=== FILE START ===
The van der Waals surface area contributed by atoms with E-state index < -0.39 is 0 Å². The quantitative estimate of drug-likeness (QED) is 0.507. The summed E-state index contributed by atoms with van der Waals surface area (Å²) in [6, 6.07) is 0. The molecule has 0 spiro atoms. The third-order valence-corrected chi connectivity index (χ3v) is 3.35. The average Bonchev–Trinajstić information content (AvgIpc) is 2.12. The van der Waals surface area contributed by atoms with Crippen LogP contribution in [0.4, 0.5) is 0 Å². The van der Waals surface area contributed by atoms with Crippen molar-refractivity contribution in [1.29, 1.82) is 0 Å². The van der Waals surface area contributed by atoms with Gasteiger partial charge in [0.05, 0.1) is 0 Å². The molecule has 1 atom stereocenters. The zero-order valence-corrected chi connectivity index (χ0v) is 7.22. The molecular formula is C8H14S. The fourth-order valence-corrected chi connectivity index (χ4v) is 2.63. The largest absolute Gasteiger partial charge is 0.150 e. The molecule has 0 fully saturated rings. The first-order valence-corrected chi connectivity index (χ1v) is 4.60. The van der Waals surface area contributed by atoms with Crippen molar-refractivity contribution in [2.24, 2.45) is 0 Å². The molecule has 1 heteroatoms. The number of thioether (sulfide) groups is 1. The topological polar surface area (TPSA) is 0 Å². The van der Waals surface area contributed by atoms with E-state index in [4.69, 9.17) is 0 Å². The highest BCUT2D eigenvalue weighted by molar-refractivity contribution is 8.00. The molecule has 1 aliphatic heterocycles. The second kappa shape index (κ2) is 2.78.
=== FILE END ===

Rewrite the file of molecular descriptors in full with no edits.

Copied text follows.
The van der Waals surface area contributed by atoms with E-state index < -0.39 is 0 Å². The quantitative estimate of drug-likeness (QED) is 0.507. The summed E-state index contributed by atoms with van der Waals surface area (Å²) in [6, 6.07) is 0. The molecule has 0 spiro atoms. The third-order valence-corrected chi connectivity index (χ3v) is 3.35. The average Bonchev–Trinajstić information content (AvgIpc) is 2.12. The van der Waals surface area contributed by atoms with Crippen LogP contribution in [0.4, 0.5) is 0 Å². The van der Waals surface area contributed by atoms with Crippen molar-refractivity contribution in [1.29, 1.82) is 0 Å². The van der Waals surface area contributed by atoms with Gasteiger partial charge in [0.05, 0.1) is 0 Å². The molecule has 1 atom stereocenters. The zero-order valence-corrected chi connectivity index (χ0v) is 7.22. The molecular formula is C8H14S. The fourth-order valence-corrected chi connectivity index (χ4v) is 2.63. The largest absolute Gasteiger partial charge is 0.150 e. The molecule has 0 fully saturated rings. The first-order valence-corrected chi connectivity index (χ1v) is 4.60. The van der Waals surface area contributed by atoms with Crippen molar-refractivity contribution in [2.24, 2.45) is 0 Å². The molecule has 1 heteroatoms. The number of thioether (sulfide) groups is 1. The topological polar surface area (TPSA) is 0 Å². The van der Waals surface area contributed by atoms with E-state index in [4.69, 9.17) is 0 Å². The highest BCUT2D eigenvalue weighted by molar-refractivity contribution is 8.00. The molecule has 1 aliphatic heterocycles. The second kappa shape index (κ2) is 2.78.